A Master of Science thesis in Civil Engineering by Abdulwahab Ahmad Mostafa entitled, "Nonlinear Finite Element Modeling of the Load-Carrying and Energy Dissipation Capacities for Buckling-Restrained Braces," submitted in July 2013. Thesis advisor is Dr. Mohammad AlHamaydeh and Co-advisor Dr. Dr. Farid Abed. Available are both soft and hard copies of the thesis.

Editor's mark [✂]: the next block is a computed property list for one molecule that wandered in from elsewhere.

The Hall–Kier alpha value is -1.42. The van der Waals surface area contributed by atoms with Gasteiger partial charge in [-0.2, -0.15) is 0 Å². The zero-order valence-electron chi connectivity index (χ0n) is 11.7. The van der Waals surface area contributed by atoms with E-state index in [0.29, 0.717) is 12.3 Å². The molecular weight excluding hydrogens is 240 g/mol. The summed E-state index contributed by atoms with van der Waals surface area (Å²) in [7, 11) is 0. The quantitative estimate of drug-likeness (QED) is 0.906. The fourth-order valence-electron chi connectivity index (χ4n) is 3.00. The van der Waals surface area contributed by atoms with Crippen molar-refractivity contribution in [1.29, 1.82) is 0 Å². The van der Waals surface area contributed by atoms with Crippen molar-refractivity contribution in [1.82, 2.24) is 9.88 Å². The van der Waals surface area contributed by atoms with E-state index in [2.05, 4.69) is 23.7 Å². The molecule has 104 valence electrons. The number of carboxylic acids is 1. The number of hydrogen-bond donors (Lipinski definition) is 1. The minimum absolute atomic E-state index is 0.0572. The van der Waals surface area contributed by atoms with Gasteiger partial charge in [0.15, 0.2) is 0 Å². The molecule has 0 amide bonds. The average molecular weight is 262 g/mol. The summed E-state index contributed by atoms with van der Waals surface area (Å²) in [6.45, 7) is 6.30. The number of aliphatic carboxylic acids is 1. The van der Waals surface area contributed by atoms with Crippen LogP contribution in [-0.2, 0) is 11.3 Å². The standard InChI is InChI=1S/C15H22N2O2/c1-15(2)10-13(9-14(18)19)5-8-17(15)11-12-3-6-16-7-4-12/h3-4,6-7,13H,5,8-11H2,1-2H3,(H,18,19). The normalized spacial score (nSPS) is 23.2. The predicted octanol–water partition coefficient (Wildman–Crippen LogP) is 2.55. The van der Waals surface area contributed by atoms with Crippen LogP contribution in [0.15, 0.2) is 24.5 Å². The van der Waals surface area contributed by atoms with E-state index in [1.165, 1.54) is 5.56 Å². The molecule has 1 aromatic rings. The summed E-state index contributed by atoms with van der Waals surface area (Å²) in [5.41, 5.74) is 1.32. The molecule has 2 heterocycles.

Conventional concentric braces buckle under compressive loading. To overcome this limitation, the Buckling-Restrained Braces (BRBs) were introduced in the mid 70's which typically consist of a low-yield steel core and a restraining mechanism, which in this study is Concrete-Filled Steel Tube (CFST). This thesis identifies the most influential BRB design parameters, and examines their effect on the load-carrying and energy dissipation capacities under cyclic loading. This investigation is carried out by developing a nonlinear finite element (FE) model using the commercial software ABAQUS. The FE model is verified against experimental tests reported by the University of California at San Diego and a good correlation has been observed. An extensive parametric study is conducted in this research using the verified nonlinear FE model in order to achieve enhanced understanding for the BRB system behavior. The parameters of interest are related mainly to the steel core and the CFST encasement. The core parameters consist of the material yield stress, the core thickness, and the yield-to-total length ratio, whereas, the encasement parameters include the concrete thickness, the HSS thickness, and the concrete compressive strength. The parametric study program comprises of several FE simulations considering wide ranges of numerical values for the core and encasement parameters. The research concluded that core yield stress and thickness are the main contributing factors towards affecting the load-carrying and energy dissipating capacities of the BRB. It is also observed that using an excessively high yield-to-total length ratio increases the chance of global buckling for the BRB system. Conversely, using low yield-to-total length ratio triggers excessive stretch in the steel core (necking), especially when higher steel grades are used. The study also concludes that the investigated concrete compressive strengths, ranging from 14 to 41 MPa, did not have a considerable effect on the encasement confinement. Lastly, the HSS and concrete thicknesses are found to be the major factors that decide the effectiveness on the encasement in restraining the steel core against buckling.